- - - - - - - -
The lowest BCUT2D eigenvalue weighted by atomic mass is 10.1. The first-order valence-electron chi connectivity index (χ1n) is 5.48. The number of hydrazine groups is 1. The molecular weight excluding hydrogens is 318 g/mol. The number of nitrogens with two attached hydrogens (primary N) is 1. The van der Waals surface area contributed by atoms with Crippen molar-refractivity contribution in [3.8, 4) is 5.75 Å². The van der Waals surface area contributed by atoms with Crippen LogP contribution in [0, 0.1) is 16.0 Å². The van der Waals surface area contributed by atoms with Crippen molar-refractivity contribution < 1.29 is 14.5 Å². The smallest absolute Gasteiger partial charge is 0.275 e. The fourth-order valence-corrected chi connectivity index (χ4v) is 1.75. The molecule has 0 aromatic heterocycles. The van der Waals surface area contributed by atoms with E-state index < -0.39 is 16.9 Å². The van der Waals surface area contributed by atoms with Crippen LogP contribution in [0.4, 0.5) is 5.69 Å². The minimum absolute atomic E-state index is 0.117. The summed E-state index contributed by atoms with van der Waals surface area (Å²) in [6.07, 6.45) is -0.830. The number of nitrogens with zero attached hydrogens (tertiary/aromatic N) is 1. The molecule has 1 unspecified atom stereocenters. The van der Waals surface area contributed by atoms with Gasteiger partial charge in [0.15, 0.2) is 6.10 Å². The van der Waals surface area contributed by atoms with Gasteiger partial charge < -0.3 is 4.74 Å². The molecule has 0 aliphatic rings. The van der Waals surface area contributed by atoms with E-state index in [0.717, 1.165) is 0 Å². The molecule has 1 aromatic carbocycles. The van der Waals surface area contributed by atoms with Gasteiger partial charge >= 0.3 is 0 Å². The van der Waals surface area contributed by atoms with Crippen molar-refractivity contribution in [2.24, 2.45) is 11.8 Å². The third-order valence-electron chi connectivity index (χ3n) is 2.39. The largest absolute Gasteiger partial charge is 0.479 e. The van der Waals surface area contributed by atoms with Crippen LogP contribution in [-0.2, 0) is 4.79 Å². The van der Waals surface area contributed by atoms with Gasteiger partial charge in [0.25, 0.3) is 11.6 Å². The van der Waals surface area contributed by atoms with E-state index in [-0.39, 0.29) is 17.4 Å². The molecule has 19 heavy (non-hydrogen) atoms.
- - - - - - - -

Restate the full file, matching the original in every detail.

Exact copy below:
The lowest BCUT2D eigenvalue weighted by atomic mass is 10.1. The first-order valence-electron chi connectivity index (χ1n) is 5.48. The number of hydrazine groups is 1. The molecular weight excluding hydrogens is 318 g/mol. The number of nitrogens with two attached hydrogens (primary N) is 1. The van der Waals surface area contributed by atoms with Crippen molar-refractivity contribution in [3.8, 4) is 5.75 Å². The van der Waals surface area contributed by atoms with Crippen LogP contribution in [0, 0.1) is 16.0 Å². The van der Waals surface area contributed by atoms with Crippen molar-refractivity contribution < 1.29 is 14.5 Å². The smallest absolute Gasteiger partial charge is 0.275 e. The fourth-order valence-corrected chi connectivity index (χ4v) is 1.75. The molecule has 0 aromatic heterocycles. The van der Waals surface area contributed by atoms with E-state index < -0.39 is 16.9 Å². The van der Waals surface area contributed by atoms with Crippen LogP contribution in [0.4, 0.5) is 5.69 Å². The minimum absolute atomic E-state index is 0.117. The summed E-state index contributed by atoms with van der Waals surface area (Å²) in [6.07, 6.45) is -0.830. The number of nitrogens with zero attached hydrogens (tertiary/aromatic N) is 1. The molecule has 1 unspecified atom stereocenters. The van der Waals surface area contributed by atoms with Gasteiger partial charge in [0.15, 0.2) is 6.10 Å². The van der Waals surface area contributed by atoms with Gasteiger partial charge < -0.3 is 4.74 Å². The molecule has 0 aliphatic rings. The van der Waals surface area contributed by atoms with E-state index in [0.717, 1.165) is 0 Å². The molecule has 1 aromatic carbocycles. The van der Waals surface area contributed by atoms with Gasteiger partial charge >= 0.3 is 0 Å². The van der Waals surface area contributed by atoms with Crippen molar-refractivity contribution in [2.24, 2.45) is 11.8 Å². The third-order valence-electron chi connectivity index (χ3n) is 2.39. The largest absolute Gasteiger partial charge is 0.479 e. The van der Waals surface area contributed by atoms with Crippen LogP contribution in [-0.2, 0) is 4.79 Å². The van der Waals surface area contributed by atoms with Gasteiger partial charge in [0.25, 0.3) is 11.6 Å². The van der Waals surface area contributed by atoms with E-state index in [-0.39, 0.29) is 17.4 Å². The molecule has 19 heavy (non-hydrogen) atoms.